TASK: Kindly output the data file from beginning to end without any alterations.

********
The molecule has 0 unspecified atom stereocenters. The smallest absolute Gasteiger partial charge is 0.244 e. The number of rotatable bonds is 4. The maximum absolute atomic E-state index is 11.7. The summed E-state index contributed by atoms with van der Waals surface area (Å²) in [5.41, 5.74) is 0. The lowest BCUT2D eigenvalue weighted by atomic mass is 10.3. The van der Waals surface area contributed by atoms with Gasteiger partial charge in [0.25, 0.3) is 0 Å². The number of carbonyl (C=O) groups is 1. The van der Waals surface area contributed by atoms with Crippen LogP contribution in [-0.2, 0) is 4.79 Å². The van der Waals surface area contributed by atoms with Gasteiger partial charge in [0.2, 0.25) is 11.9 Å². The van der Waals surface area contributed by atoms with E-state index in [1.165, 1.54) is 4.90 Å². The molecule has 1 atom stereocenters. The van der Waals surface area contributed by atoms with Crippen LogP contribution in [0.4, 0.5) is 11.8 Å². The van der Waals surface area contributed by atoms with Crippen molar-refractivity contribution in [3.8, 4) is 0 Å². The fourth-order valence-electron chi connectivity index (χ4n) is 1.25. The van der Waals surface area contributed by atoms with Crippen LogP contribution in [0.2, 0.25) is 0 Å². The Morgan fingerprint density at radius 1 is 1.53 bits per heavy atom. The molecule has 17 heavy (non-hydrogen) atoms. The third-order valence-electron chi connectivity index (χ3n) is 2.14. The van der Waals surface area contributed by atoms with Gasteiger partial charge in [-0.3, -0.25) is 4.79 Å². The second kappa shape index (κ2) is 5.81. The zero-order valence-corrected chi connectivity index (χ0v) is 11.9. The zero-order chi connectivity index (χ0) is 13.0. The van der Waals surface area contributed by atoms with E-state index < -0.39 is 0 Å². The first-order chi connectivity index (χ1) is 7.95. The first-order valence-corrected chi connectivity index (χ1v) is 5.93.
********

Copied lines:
The molecule has 0 unspecified atom stereocenters. The smallest absolute Gasteiger partial charge is 0.244 e. The number of rotatable bonds is 4. The maximum absolute atomic E-state index is 11.7. The summed E-state index contributed by atoms with van der Waals surface area (Å²) in [5.41, 5.74) is 0. The lowest BCUT2D eigenvalue weighted by atomic mass is 10.3. The van der Waals surface area contributed by atoms with Gasteiger partial charge in [0.25, 0.3) is 0 Å². The number of carbonyl (C=O) groups is 1. The van der Waals surface area contributed by atoms with Crippen LogP contribution in [-0.2, 0) is 4.79 Å². The van der Waals surface area contributed by atoms with Gasteiger partial charge in [0.2, 0.25) is 11.9 Å². The van der Waals surface area contributed by atoms with E-state index in [1.165, 1.54) is 4.90 Å². The molecule has 1 atom stereocenters. The van der Waals surface area contributed by atoms with Crippen LogP contribution in [0.4, 0.5) is 11.8 Å². The van der Waals surface area contributed by atoms with Crippen molar-refractivity contribution in [3.8, 4) is 0 Å². The fourth-order valence-electron chi connectivity index (χ4n) is 1.25. The van der Waals surface area contributed by atoms with Crippen LogP contribution in [0.2, 0.25) is 0 Å². The Morgan fingerprint density at radius 1 is 1.53 bits per heavy atom. The molecule has 17 heavy (non-hydrogen) atoms. The third-order valence-electron chi connectivity index (χ3n) is 2.14. The van der Waals surface area contributed by atoms with Gasteiger partial charge in [-0.3, -0.25) is 4.79 Å². The second kappa shape index (κ2) is 5.81. The zero-order valence-corrected chi connectivity index (χ0v) is 11.9. The zero-order chi connectivity index (χ0) is 13.0. The van der Waals surface area contributed by atoms with E-state index < -0.39 is 0 Å². The first-order chi connectivity index (χ1) is 7.95. The first-order valence-corrected chi connectivity index (χ1v) is 5.93.